While reasons for skyrocketing prices range from food crops’ competing use in biofuels to floods in Malaysia, dry weather in Brazil and port- worker strikes in Argentina, they’re threatening India with a second year of nutrition crisis, after the poor cut back on protein last year, having lost their livelihoods to Covid-19 lockdowns.
As B.M. Vyas, the former head of India’s largest farmers’ cooperative, says, the deliberate discrediting of local, cold-pressed filtered oil as adulterated — and dangerous — destroyed the self-sufficiency of the early 1990s. Consumers got hooked on imported, refined oil. Nowadays, Indian farmers respond only hesitatingly to higher palm-oil prices to grow more mustard or groundnut. Even seeds of soybean, which became a commercial crop in India in the 1970s, are so expensive this year that farmers can’t increase acreage, says Manu Kaushik, a New Delhi-based food marketing consultant. With 70% of demand met via imports, the typical government reaction to high prices is to make imports still cheaper.
Food is about power. An insidious capture of the eating habits of 1.4 billion people by foreign-grown oilseeds is hurting India’s poor in the middle of a pandemic — as both farmers and urban consumers. — Andy Mukherjee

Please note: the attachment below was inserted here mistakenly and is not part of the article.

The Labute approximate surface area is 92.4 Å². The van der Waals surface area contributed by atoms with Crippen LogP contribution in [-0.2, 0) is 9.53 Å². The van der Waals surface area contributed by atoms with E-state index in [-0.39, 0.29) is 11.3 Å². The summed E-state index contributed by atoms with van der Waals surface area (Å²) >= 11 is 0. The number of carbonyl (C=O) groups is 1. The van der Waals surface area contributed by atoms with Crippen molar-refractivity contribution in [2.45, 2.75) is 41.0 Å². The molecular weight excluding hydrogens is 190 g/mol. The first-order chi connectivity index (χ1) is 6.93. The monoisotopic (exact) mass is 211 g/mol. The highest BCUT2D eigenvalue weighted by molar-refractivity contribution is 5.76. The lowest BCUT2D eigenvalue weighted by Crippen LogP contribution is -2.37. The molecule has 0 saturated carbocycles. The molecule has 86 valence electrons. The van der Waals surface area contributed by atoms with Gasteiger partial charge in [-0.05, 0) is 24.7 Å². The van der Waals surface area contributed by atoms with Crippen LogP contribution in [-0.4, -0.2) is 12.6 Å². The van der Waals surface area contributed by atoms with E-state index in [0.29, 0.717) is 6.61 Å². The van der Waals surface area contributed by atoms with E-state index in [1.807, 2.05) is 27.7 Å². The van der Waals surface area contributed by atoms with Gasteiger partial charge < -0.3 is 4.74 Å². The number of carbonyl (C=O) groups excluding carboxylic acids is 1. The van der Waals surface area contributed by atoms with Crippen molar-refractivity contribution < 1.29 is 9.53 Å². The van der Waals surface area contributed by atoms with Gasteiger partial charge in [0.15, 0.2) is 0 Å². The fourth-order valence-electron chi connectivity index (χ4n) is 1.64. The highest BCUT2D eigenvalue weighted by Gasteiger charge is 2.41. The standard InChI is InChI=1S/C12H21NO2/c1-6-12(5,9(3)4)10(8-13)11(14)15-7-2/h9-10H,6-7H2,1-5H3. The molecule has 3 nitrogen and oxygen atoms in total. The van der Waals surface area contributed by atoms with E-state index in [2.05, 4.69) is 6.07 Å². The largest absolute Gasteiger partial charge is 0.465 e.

Corn: The price of food isn’t just determined by what you put on your plate. Take corn. Only about a quarter of the U.S. crop gets turned into tacos, breakfast cereals, sweetcorn and popcorn. Some 40% is turned into ethanol for blending into gasoline, and another third is used for animal feed.
That helped drive corn futures to an eight-year high in May. Weekly U.S. gasoline production crept above 10 million barrels a day in June for the first time since 2019 and road use in many major cities is creeping back toward its pre-pandemic trend. Feed production, too, is booming — especially in China, which has been rebuilding its pig herd as the worst effects of the African Swine Fever epidemic recede. More than half of the 42 million ton increase in corn imports globally over the past five years has come from China alone.
All that has come crashing into drought conditions across many of the world’s most important growing regions. Brazil has been gripped by its worst drought in nearly a century, reducing crop forecasts by about 11 million tons. We’re seeing something similar in Argentina, and even the U.S. — often the beneficiary of weak seasons in South America — is now facing severe drought in the Midwest and Great Plains corn belt. If North American crops have as bad a harvest as those south of the equator, there may be more pain in store for corn buyers. — David Fickling